Megan Barry was elected as Nashville’s first woman mayor this fall in a hotly contested race that drew national media attention. She took office two weeks later, just three days after her 52nd birthday, on a day that began with an interfaith prayer breakfast, ended with a rabbi delivering a benediction in Spanish, and included performances by a marching band, Girl Scouts, and an LGBT choir in between.
Her election means that Vanderbilt graduates will have been at the helm of the city for at least 20 years’ running by the end of Barry’s first term. Bill Purcell, JD’79, held the office from 1999 to 2007, and Karl Dean, JD’81, was mayor from 2007 to 2015.
Barry, an ethics expert, pairs a progressive social agenda—she performed Nashville’s first same-sex marriage last summer just hours after the Supreme Court ruling—with a pro-business attitude, coming into the race with a 100 percent rating from the Chamber of Commerce. Vanderbilt Magazine sat down with the new mayor to talk about the election process, her connection with Vanderbilt, and what she hopes to accomplish.
Where did your path to the mayor’s office begin?
Through community involvement with my neighborhood association and my child’s school. In 2000 the League of Women Voters appointed me to the Metro Board of Ethical Conduct. It was a great door opener to see how government worked. I then took a job with Premier, a health care company, to help create a business model that complied with federal regulations. Those experiences really showed me the power of government in the private sector. So I decided to run for Metro Council in 2007.
Did attending Vanderbilt’s Owen School give you the chance to hit “reset” on your career?
Absolutely. My elementary education degree was not going to set me up to go into business. I spent a lot of time convincing [the late] Joel Covington, then the admissions director at Owen, that I needed to come to Vanderbilt. Finally I just wore him down. Once classes began, I found the whole experience to be really exciting. We had a great class. The curriculum was all very new to me. I interned with Nortel my first summer, started working with them in my second year, and wound up going with them full time when I graduated.
Nashville has incredible momentum right now. You campaigned on a platform that was both progressive and pro-business—two concepts that are usually at odds. How will you continue the city’s momentum, and how will you make your mark?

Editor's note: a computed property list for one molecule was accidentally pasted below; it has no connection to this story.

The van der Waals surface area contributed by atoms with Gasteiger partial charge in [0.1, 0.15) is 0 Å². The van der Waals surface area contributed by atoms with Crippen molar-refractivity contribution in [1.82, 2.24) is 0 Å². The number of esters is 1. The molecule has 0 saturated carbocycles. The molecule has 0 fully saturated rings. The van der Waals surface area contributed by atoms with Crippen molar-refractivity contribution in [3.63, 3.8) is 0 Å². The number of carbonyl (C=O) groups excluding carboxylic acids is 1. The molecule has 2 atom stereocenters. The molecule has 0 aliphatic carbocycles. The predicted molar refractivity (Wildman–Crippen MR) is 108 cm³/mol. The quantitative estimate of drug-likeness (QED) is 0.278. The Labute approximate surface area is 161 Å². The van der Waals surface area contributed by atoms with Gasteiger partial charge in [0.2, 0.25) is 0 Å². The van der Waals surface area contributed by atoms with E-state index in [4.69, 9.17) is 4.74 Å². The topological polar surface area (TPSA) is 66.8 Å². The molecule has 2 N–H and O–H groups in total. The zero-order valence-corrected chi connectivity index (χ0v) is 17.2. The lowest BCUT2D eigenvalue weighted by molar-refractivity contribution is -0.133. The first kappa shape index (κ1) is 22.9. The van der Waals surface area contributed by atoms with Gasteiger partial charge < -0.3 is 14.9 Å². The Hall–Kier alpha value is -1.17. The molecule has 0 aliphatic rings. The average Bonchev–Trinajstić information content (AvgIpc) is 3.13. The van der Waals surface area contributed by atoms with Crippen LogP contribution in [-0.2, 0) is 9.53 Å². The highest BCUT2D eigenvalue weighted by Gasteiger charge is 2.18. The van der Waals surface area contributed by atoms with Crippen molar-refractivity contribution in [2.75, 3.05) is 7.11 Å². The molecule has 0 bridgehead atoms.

Every mayor who has sat in this office has brought a different perspective. What’s made Nashville successful is that we’ve all had an agenda that’s both pro-business and progressive. I want to continue to build on that. It’s a model that has served us to create a very strong local economy. If we continue that approach, we continue to make the lives of Nashvillians better.
You received a lot of support from high-profile women during the election. Did you consider it to be a woman’s campaign?
I don’t think so. Polling data will show you that women vote for a myriad of candidates. We felt we had to make sure our message—transportation, education, affordability, economic growth—resonated with all voters. That’s why we won.
A recent Vanderbilt study shows that women candidates must be more qualified than their male opponents to win an election. Have you faced that?
If you look different from whom has traditionally been in power, you are expected to be even better than them to hold that seat. On the campaign trail it was exciting to see young women and little girls recognize me way before their parents did and be so excited to meet me. I said in my inauguration remarks to all the little girls out there: I’m breaking the glass ceiling, I’m going to be the first woman mayor, and they can come next.
My finance director, Talia Lomax-O’dneal, is immensely qualified and is breaking two glass ceilings in the 50-year history of Metro government: There’s never been a woman or an African American to sit in the finance chair. What’s important to me is to hire highly qualified people who reflect what Nashville looks like. Then you have a government that looks like the city it’s governing.
How do you see the relationship between Vanderbilt, Nashville’s largest private employer, and the city working?
Vanderbilt is very active in the community, and I see a real benefit to that relationship as we look at workforce development and creating more growth opportunities in technology and health care. Academic institutions can provide the star power for innovation zones, helping bring in more talent. What role does the city play in these zones? I see Vanderbilt and the other higher education institutions around town as key players.
Public education was a hot issue in your campaign. What are your goals here?
My ultimate goal is that when parents are thinking about where to send their kids, they believe that Metro Nashville Public Schools are their first choice, best alternative and best option for their child.
That’s a big goal.
I didn’t say it was going to be easy. Traditional public schools educate the majority of our kids. That’s where we need to focus our energy and our money. We need to make those schools great so parents will send their children there. I’m ready to think out of the box.
You were born in California and raised in Kansas. Did you ever expect that you’d stay in Nashville after business school and become the mayor?
That was not part of the plan, but now I can’t imagine living anywhere else. Nashville really is the best city. Nashville is amazingly warm and welcoming. That I could move to Nashville, create this wonderful life, be connected to so many wonderful people and become the mayor—I think that is what makes Nashville different.
Mayor Barry was interviewed by Jan Read, senior director of integrated communications in the Vanderbilt University Office of News and Communications.